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Compact Representation of Parse Trees

Often a distinction is made between recognition and parsing. Recognition checks whether a given sentence can be generated by a grammar. Usually recognizers can be adapted to be able to recover the possible parse trees of that sentence (if any).

In the context of Definite-clause Grammar this distinction is often blurred because it is possible to build up the parse tree as part of the complex non-terminal symbols. Thus the parse tree of a sentence may be constructed as a side-effect of the recognition phase. If we are interested in logical forms rather than in parse trees a similar trick may be used. The result of this however is that already during recognition ambiguities will result in a (possibly exponential) increase of processing time.

For this reason we will assume that parse trees are not built by the grammar, but rather are the responsibility of the parser. This allows the use of efficient packing techniques. The result of the parser will be a parse forest: a compact representation of all possible parse trees rather than an enumeration of all parse trees.

The structure of the `parse-forest' in the head-corner parser is rather unusual, and therefore we will take some time to explain it. Because the head-corner parser uses selective memoization, conventional approaches to construct parse forests [2] are not applicable. The head-corner parser maintains a table of partial derivation-trees which each represent a successful path from a lexical head (or gap) up to a goal category. The table consisting of such partial parse trees is called the history table; its items are history-items.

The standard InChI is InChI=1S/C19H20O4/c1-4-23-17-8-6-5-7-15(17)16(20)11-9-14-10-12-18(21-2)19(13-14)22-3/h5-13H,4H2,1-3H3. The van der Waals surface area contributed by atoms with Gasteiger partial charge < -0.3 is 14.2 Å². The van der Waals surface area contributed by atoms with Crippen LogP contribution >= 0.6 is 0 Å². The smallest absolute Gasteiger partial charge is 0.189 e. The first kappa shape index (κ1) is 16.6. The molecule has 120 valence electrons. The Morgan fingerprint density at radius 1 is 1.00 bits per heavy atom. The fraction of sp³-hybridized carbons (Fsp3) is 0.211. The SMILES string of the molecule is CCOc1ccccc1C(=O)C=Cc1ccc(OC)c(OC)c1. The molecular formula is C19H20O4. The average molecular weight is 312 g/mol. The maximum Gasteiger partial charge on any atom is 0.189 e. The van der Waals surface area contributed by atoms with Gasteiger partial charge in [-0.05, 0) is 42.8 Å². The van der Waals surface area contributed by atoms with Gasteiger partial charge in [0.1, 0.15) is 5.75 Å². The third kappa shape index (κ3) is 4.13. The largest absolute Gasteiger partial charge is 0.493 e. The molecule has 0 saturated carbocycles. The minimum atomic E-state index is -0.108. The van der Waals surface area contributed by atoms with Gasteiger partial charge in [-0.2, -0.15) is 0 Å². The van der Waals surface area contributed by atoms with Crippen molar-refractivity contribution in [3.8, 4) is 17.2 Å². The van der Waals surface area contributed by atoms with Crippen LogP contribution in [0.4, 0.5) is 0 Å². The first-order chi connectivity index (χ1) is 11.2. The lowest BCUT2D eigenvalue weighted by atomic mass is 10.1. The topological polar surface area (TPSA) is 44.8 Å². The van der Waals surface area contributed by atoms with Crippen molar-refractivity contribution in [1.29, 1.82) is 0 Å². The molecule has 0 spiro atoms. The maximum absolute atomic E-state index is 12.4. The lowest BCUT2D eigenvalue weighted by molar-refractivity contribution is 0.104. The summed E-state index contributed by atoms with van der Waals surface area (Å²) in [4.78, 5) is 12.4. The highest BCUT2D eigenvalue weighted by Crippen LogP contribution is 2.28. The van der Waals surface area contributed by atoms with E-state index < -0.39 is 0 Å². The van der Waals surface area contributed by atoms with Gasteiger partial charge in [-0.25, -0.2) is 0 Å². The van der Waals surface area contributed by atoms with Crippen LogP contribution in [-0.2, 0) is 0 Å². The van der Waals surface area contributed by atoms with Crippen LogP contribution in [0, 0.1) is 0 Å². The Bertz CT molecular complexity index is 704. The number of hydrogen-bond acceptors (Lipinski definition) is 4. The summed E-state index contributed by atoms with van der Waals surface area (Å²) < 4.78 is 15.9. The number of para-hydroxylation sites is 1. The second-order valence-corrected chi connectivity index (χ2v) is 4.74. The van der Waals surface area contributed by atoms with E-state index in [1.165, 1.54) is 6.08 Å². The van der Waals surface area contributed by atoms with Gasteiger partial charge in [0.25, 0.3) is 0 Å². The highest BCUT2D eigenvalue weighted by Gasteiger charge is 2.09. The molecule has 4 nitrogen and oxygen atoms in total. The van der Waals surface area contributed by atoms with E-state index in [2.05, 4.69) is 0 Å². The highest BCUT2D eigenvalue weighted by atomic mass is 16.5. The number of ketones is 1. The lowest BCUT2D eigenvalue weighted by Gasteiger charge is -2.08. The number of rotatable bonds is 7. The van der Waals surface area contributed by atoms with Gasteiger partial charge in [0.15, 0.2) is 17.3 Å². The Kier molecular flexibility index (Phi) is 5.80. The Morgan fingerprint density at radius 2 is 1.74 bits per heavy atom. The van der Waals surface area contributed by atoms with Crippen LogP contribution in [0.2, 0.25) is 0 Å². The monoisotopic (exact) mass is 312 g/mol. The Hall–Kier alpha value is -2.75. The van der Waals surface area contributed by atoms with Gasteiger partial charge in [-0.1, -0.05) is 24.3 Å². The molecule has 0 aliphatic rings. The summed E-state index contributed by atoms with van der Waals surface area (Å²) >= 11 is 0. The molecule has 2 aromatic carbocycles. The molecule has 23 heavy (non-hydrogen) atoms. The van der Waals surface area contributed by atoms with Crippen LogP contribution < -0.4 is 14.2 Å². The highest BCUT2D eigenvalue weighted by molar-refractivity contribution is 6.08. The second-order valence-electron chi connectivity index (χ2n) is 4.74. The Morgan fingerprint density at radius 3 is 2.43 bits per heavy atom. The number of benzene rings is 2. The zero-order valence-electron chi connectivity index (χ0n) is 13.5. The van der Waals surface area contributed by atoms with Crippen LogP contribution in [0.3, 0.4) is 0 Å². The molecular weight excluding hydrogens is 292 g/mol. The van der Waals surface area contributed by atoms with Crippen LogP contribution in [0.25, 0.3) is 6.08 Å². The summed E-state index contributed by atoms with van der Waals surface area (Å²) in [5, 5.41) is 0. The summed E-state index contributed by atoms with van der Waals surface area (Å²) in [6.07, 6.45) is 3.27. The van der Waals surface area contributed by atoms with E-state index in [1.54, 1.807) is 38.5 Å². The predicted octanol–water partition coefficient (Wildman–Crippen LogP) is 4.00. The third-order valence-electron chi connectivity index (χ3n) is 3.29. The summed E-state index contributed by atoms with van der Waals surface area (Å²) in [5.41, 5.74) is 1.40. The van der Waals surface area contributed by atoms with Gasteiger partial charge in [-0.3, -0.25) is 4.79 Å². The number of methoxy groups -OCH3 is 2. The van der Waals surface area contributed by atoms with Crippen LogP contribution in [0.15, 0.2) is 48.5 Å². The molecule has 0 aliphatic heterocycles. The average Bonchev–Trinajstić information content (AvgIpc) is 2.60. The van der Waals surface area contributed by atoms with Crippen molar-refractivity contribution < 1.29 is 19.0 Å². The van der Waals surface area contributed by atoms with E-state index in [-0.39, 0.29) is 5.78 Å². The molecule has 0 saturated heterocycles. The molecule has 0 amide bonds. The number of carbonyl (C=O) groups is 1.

More specifically, each history-item is a triple consisting of a result-item reference, a rule name and a list of triples. The rule name is always the name of a rule without daughters (i.e. a lexical entry or a gap): the (lexical) head. Each triple in the list of triples represents a local tree. It consists of the rule name, and two lists of result-item references (representing the list of daughters left of the head in reverse, and the list of daughters right of the head). An example will clarify this. Suppose we have a history-item:

[rule(vp_v,[],[]), rul...
rule(s_np_vp,[87],[]), rule(s_adv_s,[46],[])]).\end{verbatim}\end{figure}

Figure 4: Example of a partial derivation-tree projected by a history-item.

This item indicates that there is a possible derivation of the category defined in result-item 112 of the form illustrated in figure 4. In this figure the labels of the interior nodes are rule-names, and the labels of the leaves are references to result-items. The head-corner leaf is special: it is a reference to either a lexical entry or an epsilon rule. The root node is special too: it has both an associated rule name and a reference to a result item. The latter indicates how this partial derivation tree combines with other partial trees.